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Tuesday, July 23, 2019  Spokane, Washington  Est. May 19, 1883
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‘Welcome to Chaos Central’: Gonzaga Exists apparel is a high stakes gamble

UPDATED: Sat., March 30, 2019, 4:55 p.m.

One of the most nail-biting NCAA watch parties may be at Zome Design, the screen printing shop responsible for the “Gonzaga Exists” T-shirts and sweatshirts.

“I’ll tell you what though, for a place that doesn’t exist, it’s sure making us busy,” joked Zane Troester, Zome Design senior account manager.

During March Madness, Troester said a better name for the shop might be “Chaos Central.” And this season could shape up to be the craziest yet.

Jimmy Kimmel’s bit on his late-night talk show — and the subsequent madness — has been quite a boon for Zome. Troester approximates 7,000 items have sold, but it’s hard to be sure because they keep printing them.

“We were sitting there thinking, man, Jimmy Kimmel throwing this joke out there that whether or not Gonzaga exists, there could be some real traction here,” Troester said.

Part of Zome’s success is that it struck while the iron was hot, Troester said. The third morning after the show aired, the team was developing concepts for apparel.

“There’s a wave out there, but you gotta know how to ride that wave, and we are pretty good at that,” Troester said.

He credits this foresight to co-owner and founder Brayden Jessen.

“Part of the chaos is we want to get all hands on deck to make sure we can get this stuff out to fans as quickly as possible, because it could be over in a second,” Jessen said.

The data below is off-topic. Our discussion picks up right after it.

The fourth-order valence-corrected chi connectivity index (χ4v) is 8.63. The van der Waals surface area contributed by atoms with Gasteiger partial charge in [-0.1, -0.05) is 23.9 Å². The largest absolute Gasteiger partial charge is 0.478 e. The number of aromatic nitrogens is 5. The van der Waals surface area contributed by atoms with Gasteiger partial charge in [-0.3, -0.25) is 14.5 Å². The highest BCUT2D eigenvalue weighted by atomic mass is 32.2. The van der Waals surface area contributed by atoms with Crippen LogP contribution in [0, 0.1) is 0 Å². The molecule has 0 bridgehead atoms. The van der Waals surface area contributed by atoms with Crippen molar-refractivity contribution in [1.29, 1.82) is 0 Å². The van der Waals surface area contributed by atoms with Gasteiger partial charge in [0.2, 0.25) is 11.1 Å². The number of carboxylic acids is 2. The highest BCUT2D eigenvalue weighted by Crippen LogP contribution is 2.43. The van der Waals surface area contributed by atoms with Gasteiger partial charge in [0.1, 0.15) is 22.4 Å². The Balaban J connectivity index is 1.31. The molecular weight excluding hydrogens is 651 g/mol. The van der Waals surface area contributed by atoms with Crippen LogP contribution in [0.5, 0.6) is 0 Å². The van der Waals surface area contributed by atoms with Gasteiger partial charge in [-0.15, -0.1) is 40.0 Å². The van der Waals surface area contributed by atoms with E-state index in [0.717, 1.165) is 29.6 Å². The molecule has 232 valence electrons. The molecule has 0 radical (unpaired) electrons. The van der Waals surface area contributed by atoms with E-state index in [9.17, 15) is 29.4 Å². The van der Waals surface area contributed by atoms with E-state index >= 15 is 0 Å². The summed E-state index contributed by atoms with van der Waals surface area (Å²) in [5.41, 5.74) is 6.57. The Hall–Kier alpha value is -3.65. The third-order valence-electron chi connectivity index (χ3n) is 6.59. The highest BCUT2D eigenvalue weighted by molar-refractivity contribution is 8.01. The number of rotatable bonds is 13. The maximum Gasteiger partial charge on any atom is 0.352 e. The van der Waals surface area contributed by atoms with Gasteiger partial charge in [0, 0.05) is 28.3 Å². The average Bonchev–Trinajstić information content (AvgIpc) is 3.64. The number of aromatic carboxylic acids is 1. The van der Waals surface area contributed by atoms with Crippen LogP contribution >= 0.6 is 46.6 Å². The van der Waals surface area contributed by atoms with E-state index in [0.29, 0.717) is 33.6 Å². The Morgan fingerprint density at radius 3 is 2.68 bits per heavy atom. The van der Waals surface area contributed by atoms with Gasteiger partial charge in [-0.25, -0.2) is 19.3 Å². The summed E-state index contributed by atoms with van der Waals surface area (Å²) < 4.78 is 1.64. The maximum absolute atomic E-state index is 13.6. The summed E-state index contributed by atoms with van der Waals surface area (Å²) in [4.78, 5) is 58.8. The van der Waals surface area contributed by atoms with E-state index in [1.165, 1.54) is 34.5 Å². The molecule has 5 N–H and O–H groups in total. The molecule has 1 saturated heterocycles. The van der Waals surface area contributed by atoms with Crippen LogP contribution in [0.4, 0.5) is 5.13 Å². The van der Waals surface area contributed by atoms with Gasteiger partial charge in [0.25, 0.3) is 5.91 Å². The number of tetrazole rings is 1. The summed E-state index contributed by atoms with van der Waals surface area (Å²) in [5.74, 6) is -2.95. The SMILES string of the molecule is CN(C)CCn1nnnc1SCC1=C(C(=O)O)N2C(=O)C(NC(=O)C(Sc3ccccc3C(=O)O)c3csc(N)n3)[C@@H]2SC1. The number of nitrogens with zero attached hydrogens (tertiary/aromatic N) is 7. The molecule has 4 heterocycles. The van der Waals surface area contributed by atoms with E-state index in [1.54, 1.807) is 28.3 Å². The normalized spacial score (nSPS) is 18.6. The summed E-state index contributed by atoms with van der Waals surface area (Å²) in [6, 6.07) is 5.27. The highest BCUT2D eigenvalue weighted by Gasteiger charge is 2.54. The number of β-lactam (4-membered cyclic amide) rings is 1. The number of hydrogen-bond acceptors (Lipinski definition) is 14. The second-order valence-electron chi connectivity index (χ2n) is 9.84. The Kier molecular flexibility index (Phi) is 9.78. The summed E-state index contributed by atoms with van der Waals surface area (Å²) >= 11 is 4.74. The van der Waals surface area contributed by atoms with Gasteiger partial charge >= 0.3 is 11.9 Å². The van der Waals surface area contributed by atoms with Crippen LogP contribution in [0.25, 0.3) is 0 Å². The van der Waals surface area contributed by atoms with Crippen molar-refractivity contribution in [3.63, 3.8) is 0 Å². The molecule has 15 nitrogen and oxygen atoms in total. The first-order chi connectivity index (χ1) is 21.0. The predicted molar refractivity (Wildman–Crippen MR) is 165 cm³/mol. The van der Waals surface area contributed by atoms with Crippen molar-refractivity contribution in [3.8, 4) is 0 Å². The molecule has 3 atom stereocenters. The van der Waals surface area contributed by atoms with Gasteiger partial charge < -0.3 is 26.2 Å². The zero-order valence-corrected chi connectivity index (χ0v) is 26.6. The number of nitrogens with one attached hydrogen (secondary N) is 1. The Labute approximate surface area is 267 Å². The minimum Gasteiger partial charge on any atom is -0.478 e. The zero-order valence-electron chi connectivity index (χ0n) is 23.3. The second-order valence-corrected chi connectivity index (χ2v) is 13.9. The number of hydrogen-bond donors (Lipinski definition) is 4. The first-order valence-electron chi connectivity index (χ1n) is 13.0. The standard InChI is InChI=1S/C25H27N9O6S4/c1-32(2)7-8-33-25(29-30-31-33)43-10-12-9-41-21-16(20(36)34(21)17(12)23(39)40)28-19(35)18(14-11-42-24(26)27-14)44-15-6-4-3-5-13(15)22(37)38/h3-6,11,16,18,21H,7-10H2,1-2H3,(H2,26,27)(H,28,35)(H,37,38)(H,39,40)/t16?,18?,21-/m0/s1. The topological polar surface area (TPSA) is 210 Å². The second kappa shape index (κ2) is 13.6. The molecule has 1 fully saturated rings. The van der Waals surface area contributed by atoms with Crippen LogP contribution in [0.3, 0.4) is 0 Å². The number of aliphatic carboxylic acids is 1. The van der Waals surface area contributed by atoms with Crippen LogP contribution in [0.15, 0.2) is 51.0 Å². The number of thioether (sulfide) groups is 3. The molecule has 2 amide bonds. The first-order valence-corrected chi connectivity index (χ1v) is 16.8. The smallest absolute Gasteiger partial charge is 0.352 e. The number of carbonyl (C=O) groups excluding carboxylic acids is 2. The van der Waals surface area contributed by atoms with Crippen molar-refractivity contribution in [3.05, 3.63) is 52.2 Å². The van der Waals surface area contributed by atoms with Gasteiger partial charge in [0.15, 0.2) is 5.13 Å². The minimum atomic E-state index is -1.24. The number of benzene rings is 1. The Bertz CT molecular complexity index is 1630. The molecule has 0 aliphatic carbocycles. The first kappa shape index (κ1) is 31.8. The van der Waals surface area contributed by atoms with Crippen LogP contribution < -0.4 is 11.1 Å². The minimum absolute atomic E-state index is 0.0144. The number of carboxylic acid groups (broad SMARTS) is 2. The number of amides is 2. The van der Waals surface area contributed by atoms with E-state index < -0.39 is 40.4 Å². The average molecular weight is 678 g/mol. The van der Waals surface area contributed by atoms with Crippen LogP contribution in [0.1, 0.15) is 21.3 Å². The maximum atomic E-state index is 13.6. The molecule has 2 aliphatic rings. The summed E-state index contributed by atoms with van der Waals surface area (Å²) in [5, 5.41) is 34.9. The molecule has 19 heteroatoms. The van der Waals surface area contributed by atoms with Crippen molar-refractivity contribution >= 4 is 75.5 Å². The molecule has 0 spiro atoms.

The attitude at Zome is a bit complicated.

As Troester put it, if Gonzaga loses — which they won’t — but “in the possible event that Texas Tech gets lucky, or one of the referees has a really bad game,” the forecast for Zome and the businesses carrying its merchandise changes dramatically.

“We’ll have our entire crew waiting for the game to end. As soon as that game ends, we rip open those boxes and start printing through the night,” Jessen said.

The grocery stores Zome supplies had a big meeting Friday.

“They’re kind of caught between a rock and a hard place, because even though ‘Gonzaga Exists’ doesn’t have anything to do with the Zags winning or losing, it does because it’s a big piece of momentum,” Troester said.

A sore subject around Zome is the 2017 season when the Bulldogs made it to the finals. The design for the not-meant-to-be shirt had been finalized and approved by the university. One test printing, to make sure everything is just right. On pallets, 15,000 pre-ordered T-shirts, ready to go.

As the fates would have it, those boxes remained taped shut. The earnings that could have been? That stung.

“I always joke with people that we were 20 seconds away,” Troester said. “Everybody talks about gambling and putting money up and taking a big risk, well, we don’t technically put money up, but two years ago I lost $300,000 in 24 minutes.”

As for that lone shirt? Relinquished to Gonzaga, never to be seen again.

On top of logistics, another worry for the folks at Zome is copycats.

“Every hour there’s some new pop-up website that’s exactly copying our design and trying to sell it,” Jessen said.

Gonzaga pockets 12 percent in licensing fees from Zome sales, Jessen said.

Local businesses want in on the trend, as well. In their storefront window, Helix Winery put a giant cutout of Jimmy Kimmel’s head, posed wearing the “Gonzaga Exists” T-shirt. Helix tasting room manager Kristopher James said they went to Zome to see the merchandise printed themselves.

“It’s fun, people get involved and (it’s) a sense of community for Spokane,” James said. “… A national stage is always fun.”

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